Denver-based cloud service provider ViaWest turned to a SolidFire all-flash array for the underlying storage of...
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its cloud to improve performance and management.
Matt Wallace, ViaWest's director of cloud architecture, knew an all-flash array would give him a performance boost, but he also needed to manage that performance for multiple customers. That led him to SolidFire, which offers granular quality of service (QoS) for its flash arrays aimed at cloud providers.
ViaWest has 24 data centers in North America. The provider offers colocation, managed services and public and private cloud hosting.
ViaWest's cloud computing environment is based on Cisco Systems Inc.'s Unified Computing System (UCS) hardware, switching fabric and virtualization support. Wallace said he had a tough time finding a storage system to keep up with his compute and memory density.
SolidFire went public with its plans for an all-solid-state storage system targeted at service providers in June 2011, and announced general availability on Nov. 13.
Wallace came to know of SolidFire through ViaWest's Chief Technology Officer, Jason Carolan, who worked at Sun Microsystems (now part of Oracle Corp.) with Daniel Berg, SolidFire's vice president of engineering.
To provide the performance and storage QoS capabilities ViaWest needed, Wallace acquired and clustered five SF3010 storage nodes in September to evaluate them. Each node provides 3 TB of raw capacity and up to 50,000 IOPS. Wallace said SolidFire's compression and deduplication capabilities give him 60 TB of effective capacity.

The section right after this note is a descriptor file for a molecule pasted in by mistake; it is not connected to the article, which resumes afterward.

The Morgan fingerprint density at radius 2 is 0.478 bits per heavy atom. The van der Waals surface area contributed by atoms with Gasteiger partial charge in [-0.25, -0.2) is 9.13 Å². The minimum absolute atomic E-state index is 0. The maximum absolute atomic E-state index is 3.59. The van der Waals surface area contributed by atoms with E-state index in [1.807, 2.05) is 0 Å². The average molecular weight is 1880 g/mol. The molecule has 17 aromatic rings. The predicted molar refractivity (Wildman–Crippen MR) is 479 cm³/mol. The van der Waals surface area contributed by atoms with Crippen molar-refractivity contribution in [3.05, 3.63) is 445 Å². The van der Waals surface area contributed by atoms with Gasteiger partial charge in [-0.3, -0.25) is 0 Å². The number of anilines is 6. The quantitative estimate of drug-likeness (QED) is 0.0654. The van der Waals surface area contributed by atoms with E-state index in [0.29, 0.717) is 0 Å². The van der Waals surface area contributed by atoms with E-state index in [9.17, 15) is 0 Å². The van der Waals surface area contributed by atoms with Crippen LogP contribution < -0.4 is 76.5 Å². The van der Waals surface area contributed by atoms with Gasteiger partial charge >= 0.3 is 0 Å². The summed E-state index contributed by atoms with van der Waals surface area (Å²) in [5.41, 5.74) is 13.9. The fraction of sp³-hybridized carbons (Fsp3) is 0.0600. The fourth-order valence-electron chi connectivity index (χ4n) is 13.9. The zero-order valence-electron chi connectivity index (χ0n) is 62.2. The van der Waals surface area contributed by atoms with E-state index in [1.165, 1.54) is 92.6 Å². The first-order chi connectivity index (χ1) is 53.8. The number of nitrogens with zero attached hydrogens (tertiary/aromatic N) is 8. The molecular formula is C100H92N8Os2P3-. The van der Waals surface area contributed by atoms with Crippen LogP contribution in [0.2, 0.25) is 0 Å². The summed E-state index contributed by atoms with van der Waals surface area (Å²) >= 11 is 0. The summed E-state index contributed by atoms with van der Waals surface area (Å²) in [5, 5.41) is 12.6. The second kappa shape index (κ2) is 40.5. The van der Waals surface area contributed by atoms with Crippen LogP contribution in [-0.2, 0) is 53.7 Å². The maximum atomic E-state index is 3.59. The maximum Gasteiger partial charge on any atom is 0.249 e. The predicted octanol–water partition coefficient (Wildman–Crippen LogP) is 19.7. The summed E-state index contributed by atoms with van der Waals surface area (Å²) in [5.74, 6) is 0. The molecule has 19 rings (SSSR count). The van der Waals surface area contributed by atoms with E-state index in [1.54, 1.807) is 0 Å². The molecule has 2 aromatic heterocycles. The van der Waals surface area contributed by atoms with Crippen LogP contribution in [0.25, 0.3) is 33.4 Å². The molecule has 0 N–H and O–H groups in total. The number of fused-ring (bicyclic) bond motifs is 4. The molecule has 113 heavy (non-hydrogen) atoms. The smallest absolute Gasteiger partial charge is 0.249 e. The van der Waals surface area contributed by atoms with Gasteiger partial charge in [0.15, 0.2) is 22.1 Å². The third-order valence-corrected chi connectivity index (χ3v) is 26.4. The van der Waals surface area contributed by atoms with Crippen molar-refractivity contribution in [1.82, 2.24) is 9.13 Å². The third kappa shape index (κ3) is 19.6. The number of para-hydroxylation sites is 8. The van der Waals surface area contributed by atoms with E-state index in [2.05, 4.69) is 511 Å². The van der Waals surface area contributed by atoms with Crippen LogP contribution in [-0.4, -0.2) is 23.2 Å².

Wallace said he evaluated several of the all-solid-state drive (SSD) arrays on the market before choosing SolidFire. He likes SolidFire's granular quality of service capability, which lets him set guarantees separately for performance and capacity.
He can finely tune the minimum and maximum IOPS that each customer can use to avoid situations where one customer dominates storage-computing resources at the expense of other customers who are sharing the same physical equipment.
"While VMware and other hypervisor technologies have historically done an excellent job of regulating access to processor and memory resources, there's always been a risk of noisy neighbor problems with respect to shared storage platforms. No traditional storage platform has a level of quality of service control that allows us to tune that control that granularly," Wallace said.
To offer service-level agreements (SLAs) with IOPS guarantees ViaWest must control the amount of IOPS individual customers could command.
"SolidFire helps solve that problem for us in two ways," Wallace said. "It's a pure SSD-based platform, and obviously you're just getting dramatically faster performance from an SSD-based platform versus rotational disk.
"And second, SolidFire has software that offers a finely grained, highly controlled quality of service that you can tune on a per-volume basis. We can now go to a customer who has a need for a specific level of disk performance, and guarantee those IOPS. And that, from my perspective, is really the killer app of the platform."
Wallace said SolidFire's scale-out architecture lets him increase capacity and performance by non-disruptively adding nodes to the existing cluster. That's important to him because if ViaWest is successful with its managed services, it will need to quickly add storage to meet demand.
Wallace said he deployed SolidFire nodes in one afternoon, and the startup's support includes a virtual appliance that monitors the system. The virtual appliance detected and corrected a time-syncing problem before anybody from ViaWest noticed it.
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